Tim & Puma Mimi describe themselves as sushi served with Swiss chocolate for wasabi. As off-the-wall as that sounds, that’s just an appetiser in their world. This Swiss-Japanese duo, who for the most part reside in Zurich, have been crafting a colourful, wacky world for themselves (and us) for more than a decade now. They’ve been spotted using a cucumber to trigger their synthesisers, to prove how crazy triggering interface design could get, if you wanted it to. (It’s worth noting, however, that Tim often complained that these funky veggies made a mess of his keyboard.) As far as we know, they were also the first to utilise Skype during live shows. On their first tour, while Tim was performing in clubs scattered around Europe, Puma Mimi joined him nightly, beamed up to a screen behind him – as she performed the songs from her Tokyo apartment, while having her first cup of coffee before going off to work. All these quirks and eccentricities, of course, pale next to the music.
On their latest release, Der Die Das (the German articles), Tim & Puma Mimi not only pushed their idiosyncrasies to the maximum, but also refined them to perfection. By analogy, it’s as if Towa Tei and Lady Miss Kier of Deee-Lite ran into Giorgio Moroder at the thickest, craziest 90s rave. Then all of them took copious amounts of mushrooms and turned into anime characters who just so happened to live in an 8-bit video game. Then, somehow, they were all teleported back to 2016 and made a record together about this entire experience. The point is that Der Die Das is a wildly bizarre ride, one that manages to weave the very roots of Electronica, with a touch of that sexy, sensual 90s rave music, some great pop songwriting and a bit of an 8-bit aesthetic. And it does this using a modern production craft.
This is a record that feels cohesive and relevant from first track to the last, despite each song being completely different. There are elements of House, Rap, Electro, Dancehall, Dub, Soundtrack Music, Acid and even Punk scattered about. But everything is processed through this unique, cartoony Tim & Puma Mimi sound prism; and fully owned. Despite the songs sounding so easy and accessible, this record displays songwriting and production at its best. The crowning element is Puma Mimi’s unique voice, or more aptly, voices, as she has an amazing ability to shape-shift from song to song – blending into each seamlessly. At times she sounds like a computer glitch, a runaway arpeggio, then she dominates the playback like a seasoned pop singer. She’s sensual, comic, furious and larger than life, and then suddenly she can melt into a hyper feminine softness. Although the lyrics on this record were written in Japanese and a performed in Puma Mimi's native tongue, as she once said in an interview, she uses "the language and its peculiar sound as an instrument mainly", hence every phrase has an infectious cadence and sound to it. It’s damn near impossible not to sing along.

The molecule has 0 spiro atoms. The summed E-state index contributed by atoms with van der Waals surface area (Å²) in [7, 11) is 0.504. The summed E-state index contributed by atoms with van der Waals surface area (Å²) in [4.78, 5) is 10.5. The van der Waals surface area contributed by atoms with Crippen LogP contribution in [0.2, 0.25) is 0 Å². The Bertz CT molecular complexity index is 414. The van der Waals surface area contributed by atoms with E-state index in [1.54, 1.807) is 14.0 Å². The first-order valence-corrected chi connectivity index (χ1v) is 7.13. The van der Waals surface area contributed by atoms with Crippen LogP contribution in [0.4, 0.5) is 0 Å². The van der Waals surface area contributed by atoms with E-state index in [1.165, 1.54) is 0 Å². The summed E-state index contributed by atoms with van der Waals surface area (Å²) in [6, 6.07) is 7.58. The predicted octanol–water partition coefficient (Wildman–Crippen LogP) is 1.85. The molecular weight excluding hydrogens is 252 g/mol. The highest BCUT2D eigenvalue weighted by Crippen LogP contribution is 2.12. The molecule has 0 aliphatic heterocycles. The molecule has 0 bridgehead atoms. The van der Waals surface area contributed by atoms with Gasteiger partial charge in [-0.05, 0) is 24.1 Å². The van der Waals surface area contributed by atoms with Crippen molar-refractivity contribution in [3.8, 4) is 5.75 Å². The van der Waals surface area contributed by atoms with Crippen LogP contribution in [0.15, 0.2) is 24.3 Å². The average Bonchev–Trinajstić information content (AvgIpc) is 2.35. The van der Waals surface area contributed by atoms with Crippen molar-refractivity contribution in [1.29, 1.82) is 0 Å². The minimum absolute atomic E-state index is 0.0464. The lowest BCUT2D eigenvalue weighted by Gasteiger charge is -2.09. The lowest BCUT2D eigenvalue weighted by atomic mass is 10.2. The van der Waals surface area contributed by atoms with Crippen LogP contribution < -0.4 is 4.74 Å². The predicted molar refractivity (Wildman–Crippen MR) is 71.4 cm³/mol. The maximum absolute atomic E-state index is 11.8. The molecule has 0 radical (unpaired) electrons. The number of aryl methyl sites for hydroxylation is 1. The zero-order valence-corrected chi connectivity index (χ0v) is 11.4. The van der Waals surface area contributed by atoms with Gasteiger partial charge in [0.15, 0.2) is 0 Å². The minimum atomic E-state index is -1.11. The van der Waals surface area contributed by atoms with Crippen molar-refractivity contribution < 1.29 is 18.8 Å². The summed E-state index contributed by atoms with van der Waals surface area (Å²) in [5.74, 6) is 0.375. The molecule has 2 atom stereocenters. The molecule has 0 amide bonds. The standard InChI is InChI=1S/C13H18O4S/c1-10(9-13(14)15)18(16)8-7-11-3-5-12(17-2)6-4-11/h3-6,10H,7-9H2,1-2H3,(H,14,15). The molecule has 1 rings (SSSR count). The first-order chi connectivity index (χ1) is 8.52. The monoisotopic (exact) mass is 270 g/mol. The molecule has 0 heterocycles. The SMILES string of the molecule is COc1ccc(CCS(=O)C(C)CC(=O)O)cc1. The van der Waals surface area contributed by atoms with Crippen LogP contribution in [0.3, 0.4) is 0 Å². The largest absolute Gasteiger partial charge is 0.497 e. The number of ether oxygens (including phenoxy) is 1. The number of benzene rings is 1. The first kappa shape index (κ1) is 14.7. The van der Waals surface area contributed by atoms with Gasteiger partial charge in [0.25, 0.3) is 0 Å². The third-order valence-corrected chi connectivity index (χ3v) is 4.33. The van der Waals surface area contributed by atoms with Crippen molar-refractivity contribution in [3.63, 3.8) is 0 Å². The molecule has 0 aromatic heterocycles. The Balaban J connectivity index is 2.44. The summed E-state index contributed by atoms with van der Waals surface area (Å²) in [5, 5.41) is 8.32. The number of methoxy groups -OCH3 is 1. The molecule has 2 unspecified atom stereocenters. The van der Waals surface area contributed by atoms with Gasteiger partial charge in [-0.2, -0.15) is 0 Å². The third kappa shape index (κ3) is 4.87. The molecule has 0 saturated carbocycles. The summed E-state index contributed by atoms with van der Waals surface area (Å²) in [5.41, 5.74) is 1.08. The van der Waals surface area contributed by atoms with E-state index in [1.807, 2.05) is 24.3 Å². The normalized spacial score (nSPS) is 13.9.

For the first time in their release history, Tim & Puma Mimi feature numerous guest musicians and vocalists. The song called I Feel Sleepy features vocals of Mara Miccichè aka IOKOI. Hilala was recorded in South Africa and features local talent Ngoma Makhosi. Schuwa Schuwa was produced by Michael Ho of None of Them. Kumo received a bass line from James Varghese of Odd Beholder. And the epic closing track of the record, Guest Book No. 1, is truly a family affair, and seems to have everyone and their moms on it. In Tim’s own words:
I asked musician-friends if they could send us any recording, whether noise or music that they recorded for this song. I sent them a simple loop with a kickdrum and a bassline from the Korg Volca. Boris Blank (Yello) sent several samples, even one with him singing! Seelenluft made something orchestral to the bassline. Benni Bo (DJ from Hamburg) sent recordings of a typewriter and samples of an oriental-orchestra. Toshi TKNG (Guitarrist from Tokyo) sent a heavy guitar riff and his daughter singing a children’s song. Töbi Tobler (Dulcimer Switzerland, a childhood idol of Tim's), invited Tim to come over for a session. While I was working on this song, somewhere deep in the innercity of Johannesburg I was constantly hearing Taxis honking and even some drumming ceremonies – it was clear, that all these recordings had to be on the finished song.
Der Die Das took four years to make and was predominantly recorded in a small hippie cottage in Menorca, Spain, with parts laid down in South Africa and in Switzerland. Outside of very the places where the songs were recorded what inspired Tim and Puma Mimi were Studio Ghibli flicks and their beloved daughter whom they dubbed The Intern. The Intern is said to have very strong opinions about practically everything the duo dabbles (from music, choreography, to clothes).
Tim & Puma Mimi are characters from a video game found in an anime come to life – but still as musically relevant as the best of them. You would have to invent a new genre to describe their particular brand of Electronica, so lets use Sushi with Swiss chocolate as a placeholder for now. The duo has been around since 2004 and has, to date, played over 400 shows! They were officially featured at Sonar Barcelona, Iceland Airwaves, Berlin’s Popkomm, at the Paléo Festival, Montreux Jazz Festival etc. They’ve been commissioned to score all types of movies and plays. Their most recent work was featured on “Ivan’s Need”, a cartoon short about a baker’s apprentice who fell in love with a woman with the longest breasts in the world (but of course!). This short, btw., stole just about every film award at the film festival circuit in 2016 . They were the first act to use Skype at a live show. They are also the only band know to use a cucumber as a synth trigger. Tim & Puma Mimi are: Tim (multi-instrumentalist / producer) and Puma Mimi (vocalist / force of nature).